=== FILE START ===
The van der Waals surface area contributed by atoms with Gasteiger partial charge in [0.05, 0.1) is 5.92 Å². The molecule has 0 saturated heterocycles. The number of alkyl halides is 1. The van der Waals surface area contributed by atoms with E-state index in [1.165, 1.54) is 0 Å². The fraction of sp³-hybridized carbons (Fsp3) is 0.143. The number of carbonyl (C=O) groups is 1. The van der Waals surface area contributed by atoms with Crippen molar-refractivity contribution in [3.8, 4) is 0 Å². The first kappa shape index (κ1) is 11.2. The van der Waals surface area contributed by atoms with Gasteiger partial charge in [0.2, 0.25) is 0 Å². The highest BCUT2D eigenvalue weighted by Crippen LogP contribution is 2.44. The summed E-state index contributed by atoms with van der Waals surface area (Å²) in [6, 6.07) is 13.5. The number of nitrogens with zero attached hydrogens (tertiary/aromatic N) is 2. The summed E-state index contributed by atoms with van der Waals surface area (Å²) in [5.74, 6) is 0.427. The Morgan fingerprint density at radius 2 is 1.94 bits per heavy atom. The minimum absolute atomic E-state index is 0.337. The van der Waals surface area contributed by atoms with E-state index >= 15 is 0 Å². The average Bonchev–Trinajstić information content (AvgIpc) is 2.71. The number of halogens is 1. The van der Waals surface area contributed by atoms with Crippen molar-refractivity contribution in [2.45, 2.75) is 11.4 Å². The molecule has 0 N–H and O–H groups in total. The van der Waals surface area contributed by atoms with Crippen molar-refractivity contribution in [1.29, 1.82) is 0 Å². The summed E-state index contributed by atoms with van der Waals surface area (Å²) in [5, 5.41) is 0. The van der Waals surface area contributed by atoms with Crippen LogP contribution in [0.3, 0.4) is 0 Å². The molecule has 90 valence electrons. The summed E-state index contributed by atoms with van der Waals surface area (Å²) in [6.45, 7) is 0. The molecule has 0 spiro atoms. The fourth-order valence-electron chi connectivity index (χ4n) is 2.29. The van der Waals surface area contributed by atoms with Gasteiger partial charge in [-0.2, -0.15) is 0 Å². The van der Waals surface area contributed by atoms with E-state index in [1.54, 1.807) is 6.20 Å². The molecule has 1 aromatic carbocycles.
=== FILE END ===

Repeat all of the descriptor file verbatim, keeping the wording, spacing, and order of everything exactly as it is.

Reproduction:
The van der Waals surface area contributed by atoms with Gasteiger partial charge in [0.05, 0.1) is 5.92 Å². The molecule has 0 saturated heterocycles. The number of alkyl halides is 1. The van der Waals surface area contributed by atoms with E-state index in [1.165, 1.54) is 0 Å². The fraction of sp³-hybridized carbons (Fsp3) is 0.143. The number of carbonyl (C=O) groups is 1. The van der Waals surface area contributed by atoms with Crippen molar-refractivity contribution in [3.8, 4) is 0 Å². The first kappa shape index (κ1) is 11.2. The van der Waals surface area contributed by atoms with Gasteiger partial charge in [0.2, 0.25) is 0 Å². The highest BCUT2D eigenvalue weighted by Crippen LogP contribution is 2.44. The summed E-state index contributed by atoms with van der Waals surface area (Å²) in [6, 6.07) is 13.5. The number of nitrogens with zero attached hydrogens (tertiary/aromatic N) is 2. The summed E-state index contributed by atoms with van der Waals surface area (Å²) in [5.74, 6) is 0.427. The Morgan fingerprint density at radius 2 is 1.94 bits per heavy atom. The minimum absolute atomic E-state index is 0.337. The van der Waals surface area contributed by atoms with E-state index >= 15 is 0 Å². The average Bonchev–Trinajstić information content (AvgIpc) is 2.71. The number of halogens is 1. The van der Waals surface area contributed by atoms with Crippen molar-refractivity contribution in [2.45, 2.75) is 11.4 Å². The molecule has 0 N–H and O–H groups in total. The van der Waals surface area contributed by atoms with Crippen molar-refractivity contribution in [1.29, 1.82) is 0 Å². The summed E-state index contributed by atoms with van der Waals surface area (Å²) in [5, 5.41) is 0. The van der Waals surface area contributed by atoms with Crippen LogP contribution in [0.3, 0.4) is 0 Å². The molecule has 90 valence electrons. The summed E-state index contributed by atoms with van der Waals surface area (Å²) in [6.45, 7) is 0. The molecule has 0 spiro atoms. The fourth-order valence-electron chi connectivity index (χ4n) is 2.29. The van der Waals surface area contributed by atoms with Gasteiger partial charge in [-0.2, -0.15) is 0 Å². The van der Waals surface area contributed by atoms with E-state index in [1.54, 1.807) is 6.20 Å². The molecule has 1 aromatic carbocycles.